You’re young. You paint your fingernails. Your musical taste ranges from Taylor Swift to Gunna. You need to live in a place that still vibrates with the energy of youth. You’re a Union Square guy, Triston. Sure, it’s on the other side of the river from your place of work and traffic on Storrow can be hell, but with the new Green Line extension, you now have a one-seat ride to the ballpark. Get yourself a nice little condo on the slope of Prospect Hill, make yourself a regular at Aeronaut, and order momos from Himalayan Kitchen at least once a week. Welcome home.
Where To Party
La Fabrica, Central Square
We’ll just get this out of the way now: there are many, many things that Boston does better than your hometown of Miami — but nightlife is decidedly not one of them (unless you like Irish pubs that close at 1AM, in which case, swoon!). If you’re looking for a little taste of the fun you took for granted back home, head to Central Square. With legendary spots like the Middle East and the Cantab Lounge, it’s one of the better nightlife destinations in the city, but it’s La Fabrica that ties it all together. From 5-10PM, it’s a fun Latin fusion restaurant. But from 10-2AM it’s the type of pulsing Latin club that Boston, sadly, doesn’t have enough of. Don’t worry about not knowing anyone — if the aforementioned Big Papi is in town, there’s a good chance he’ll be spending the evening here, so that’s at least one friendly face you’ll know.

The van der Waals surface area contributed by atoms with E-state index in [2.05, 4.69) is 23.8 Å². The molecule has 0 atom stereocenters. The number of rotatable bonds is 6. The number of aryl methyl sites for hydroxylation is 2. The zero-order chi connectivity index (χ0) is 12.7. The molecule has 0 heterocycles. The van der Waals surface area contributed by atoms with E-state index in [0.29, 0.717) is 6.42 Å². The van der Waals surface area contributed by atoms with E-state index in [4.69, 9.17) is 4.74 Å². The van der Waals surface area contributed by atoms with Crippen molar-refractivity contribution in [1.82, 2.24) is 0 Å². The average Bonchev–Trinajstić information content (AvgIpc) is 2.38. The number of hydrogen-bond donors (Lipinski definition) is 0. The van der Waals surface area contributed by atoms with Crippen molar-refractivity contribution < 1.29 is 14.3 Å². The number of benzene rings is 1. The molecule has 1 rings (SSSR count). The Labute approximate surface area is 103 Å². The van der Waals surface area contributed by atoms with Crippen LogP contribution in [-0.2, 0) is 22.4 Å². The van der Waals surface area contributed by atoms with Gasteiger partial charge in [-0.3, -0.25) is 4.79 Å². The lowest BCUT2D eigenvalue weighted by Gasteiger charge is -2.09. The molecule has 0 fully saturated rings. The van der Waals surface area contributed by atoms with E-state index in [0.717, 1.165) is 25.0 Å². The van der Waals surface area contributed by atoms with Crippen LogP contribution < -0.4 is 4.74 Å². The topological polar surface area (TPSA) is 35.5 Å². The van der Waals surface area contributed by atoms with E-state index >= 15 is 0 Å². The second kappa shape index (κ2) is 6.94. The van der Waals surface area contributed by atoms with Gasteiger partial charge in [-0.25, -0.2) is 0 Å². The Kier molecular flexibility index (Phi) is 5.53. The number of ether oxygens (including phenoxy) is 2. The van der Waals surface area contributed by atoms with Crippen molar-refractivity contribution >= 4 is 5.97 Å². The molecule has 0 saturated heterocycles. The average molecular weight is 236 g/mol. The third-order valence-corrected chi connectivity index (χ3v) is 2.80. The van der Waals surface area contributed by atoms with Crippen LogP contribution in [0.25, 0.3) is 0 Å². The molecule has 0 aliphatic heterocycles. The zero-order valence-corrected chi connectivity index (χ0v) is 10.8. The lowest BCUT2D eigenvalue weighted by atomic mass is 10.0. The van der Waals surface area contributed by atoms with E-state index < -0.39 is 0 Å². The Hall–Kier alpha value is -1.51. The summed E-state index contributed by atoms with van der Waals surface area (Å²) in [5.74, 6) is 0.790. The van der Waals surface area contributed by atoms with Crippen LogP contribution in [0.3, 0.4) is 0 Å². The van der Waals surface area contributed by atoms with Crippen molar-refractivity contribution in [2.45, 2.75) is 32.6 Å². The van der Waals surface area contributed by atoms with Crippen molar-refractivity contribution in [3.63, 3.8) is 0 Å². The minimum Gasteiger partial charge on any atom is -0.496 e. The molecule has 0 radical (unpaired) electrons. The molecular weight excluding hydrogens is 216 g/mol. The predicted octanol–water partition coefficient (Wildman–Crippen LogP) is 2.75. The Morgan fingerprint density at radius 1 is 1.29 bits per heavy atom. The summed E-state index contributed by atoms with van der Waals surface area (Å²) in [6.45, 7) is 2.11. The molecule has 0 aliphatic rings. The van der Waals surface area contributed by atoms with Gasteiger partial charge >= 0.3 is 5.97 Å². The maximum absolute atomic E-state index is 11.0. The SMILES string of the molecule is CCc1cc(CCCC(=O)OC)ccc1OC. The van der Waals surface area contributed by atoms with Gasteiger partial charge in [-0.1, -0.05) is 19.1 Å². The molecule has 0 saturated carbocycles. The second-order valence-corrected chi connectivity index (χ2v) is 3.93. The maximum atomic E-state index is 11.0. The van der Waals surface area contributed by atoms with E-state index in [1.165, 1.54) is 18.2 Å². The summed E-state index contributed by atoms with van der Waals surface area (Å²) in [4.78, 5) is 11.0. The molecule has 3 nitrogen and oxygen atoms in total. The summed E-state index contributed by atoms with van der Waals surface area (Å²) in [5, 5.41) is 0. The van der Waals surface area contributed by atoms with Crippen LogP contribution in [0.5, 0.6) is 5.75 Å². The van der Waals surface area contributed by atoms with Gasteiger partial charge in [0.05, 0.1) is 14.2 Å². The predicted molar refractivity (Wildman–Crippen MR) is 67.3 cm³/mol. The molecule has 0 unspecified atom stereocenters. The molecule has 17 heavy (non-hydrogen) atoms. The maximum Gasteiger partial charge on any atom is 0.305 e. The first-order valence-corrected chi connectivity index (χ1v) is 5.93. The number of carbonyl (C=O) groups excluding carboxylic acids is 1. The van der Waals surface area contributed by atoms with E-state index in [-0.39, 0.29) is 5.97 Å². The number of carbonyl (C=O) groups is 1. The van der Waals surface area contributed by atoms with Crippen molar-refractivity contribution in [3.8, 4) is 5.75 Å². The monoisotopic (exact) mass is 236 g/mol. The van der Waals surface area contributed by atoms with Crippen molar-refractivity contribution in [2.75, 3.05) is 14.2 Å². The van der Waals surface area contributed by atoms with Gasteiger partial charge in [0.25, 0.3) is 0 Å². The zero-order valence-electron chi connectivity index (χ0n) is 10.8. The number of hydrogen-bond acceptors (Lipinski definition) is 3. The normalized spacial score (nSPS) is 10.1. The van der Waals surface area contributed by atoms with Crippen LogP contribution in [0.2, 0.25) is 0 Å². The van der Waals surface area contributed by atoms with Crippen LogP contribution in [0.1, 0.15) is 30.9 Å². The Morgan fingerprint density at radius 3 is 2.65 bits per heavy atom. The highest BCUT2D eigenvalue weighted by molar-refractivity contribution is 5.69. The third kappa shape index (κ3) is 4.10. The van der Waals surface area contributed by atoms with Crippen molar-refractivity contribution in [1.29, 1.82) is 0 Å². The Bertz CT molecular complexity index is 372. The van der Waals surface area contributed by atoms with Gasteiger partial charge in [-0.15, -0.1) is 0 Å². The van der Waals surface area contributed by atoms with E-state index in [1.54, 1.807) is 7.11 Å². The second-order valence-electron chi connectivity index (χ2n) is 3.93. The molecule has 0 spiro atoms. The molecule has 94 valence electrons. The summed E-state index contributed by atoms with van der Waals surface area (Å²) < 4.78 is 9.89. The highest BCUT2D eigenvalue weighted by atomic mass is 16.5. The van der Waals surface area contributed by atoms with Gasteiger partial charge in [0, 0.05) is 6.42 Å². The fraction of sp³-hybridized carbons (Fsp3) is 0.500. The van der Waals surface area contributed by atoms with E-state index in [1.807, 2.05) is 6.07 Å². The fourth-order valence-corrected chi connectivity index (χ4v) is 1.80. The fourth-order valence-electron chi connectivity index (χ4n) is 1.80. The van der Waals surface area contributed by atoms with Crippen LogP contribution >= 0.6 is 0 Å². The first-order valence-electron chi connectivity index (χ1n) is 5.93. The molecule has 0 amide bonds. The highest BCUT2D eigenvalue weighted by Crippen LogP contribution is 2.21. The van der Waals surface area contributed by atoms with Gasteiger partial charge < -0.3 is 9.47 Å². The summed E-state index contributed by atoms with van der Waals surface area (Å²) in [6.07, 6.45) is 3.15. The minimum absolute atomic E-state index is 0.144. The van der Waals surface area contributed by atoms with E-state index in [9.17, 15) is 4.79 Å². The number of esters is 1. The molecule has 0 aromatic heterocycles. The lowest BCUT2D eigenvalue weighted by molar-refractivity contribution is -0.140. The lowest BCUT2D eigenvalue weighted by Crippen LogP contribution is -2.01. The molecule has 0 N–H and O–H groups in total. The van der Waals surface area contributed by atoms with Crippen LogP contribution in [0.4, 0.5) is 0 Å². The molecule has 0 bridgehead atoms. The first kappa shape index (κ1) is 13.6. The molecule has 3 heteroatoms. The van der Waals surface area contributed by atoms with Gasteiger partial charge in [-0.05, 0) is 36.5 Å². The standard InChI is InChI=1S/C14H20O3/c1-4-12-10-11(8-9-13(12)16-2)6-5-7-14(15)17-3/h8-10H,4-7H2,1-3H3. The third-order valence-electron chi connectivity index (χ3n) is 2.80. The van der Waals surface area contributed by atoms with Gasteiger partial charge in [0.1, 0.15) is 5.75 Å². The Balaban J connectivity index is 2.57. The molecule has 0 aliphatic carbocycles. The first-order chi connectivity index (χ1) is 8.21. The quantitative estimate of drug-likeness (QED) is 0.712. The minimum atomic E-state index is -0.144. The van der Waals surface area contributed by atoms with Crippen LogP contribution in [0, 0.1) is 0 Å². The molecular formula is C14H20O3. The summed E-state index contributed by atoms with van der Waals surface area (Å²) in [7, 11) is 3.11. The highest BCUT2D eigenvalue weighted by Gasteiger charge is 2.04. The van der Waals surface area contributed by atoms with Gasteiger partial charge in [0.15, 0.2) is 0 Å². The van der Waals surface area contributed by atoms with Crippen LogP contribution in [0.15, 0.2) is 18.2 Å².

Where To Nap
Peters Hill, Arnold Arboretum
Napping on the floor of the clubhouse was, admittedly, not a great decision on your part. Fenway has a nap room, dude! Don’t make Rob Refsnyder climb over you to get to the Double Bubble.
Instead, get yourself one of those portable camping hammocks and trek up Peters Hill in the Arnold Arboretum. It’s a little more out of the way than the Esplanade or the Public Garden, but the view is phenomenal and the lighter crowds make for a better snoozing experience. If we get any freak April snowstorms, this should be your sledding destination, too.
Where To Do Yoga When You’re Actually Trying To Do Yoga
The Bandstand At Jamaica Pond
Within city limits, it’s really hard to find a more peaceful spot to get your yoga in than Jamaica Pond. Plus, it’s JP, so at any given moment there will be 6-7 moms spread out on yoga mats out there, all of whom would be willing to help you perfect your bakasana.
Where To Do Yoga When You’re Actually Trying To Get Someone To Notice You For Doing Yoga
Fiedler Dock, The Esplanade
Fiedler Dock, particularly during the post-work hours of 5-9PM, can sometimes feel more like a singles bar than a park. So if you’re actually trying to perfect your bakasana, maybe consider somewhere else. But if what you really want is for someone jogging by to see you, stop, and say “hey, nice bakasana. I’m Sophia, what’s your name?” then the Esplanade is your best bet. After you towel off, head to the Night Shift beer garden. All I ask is that I get an invite to you and Sophia’s forthcoming wedding.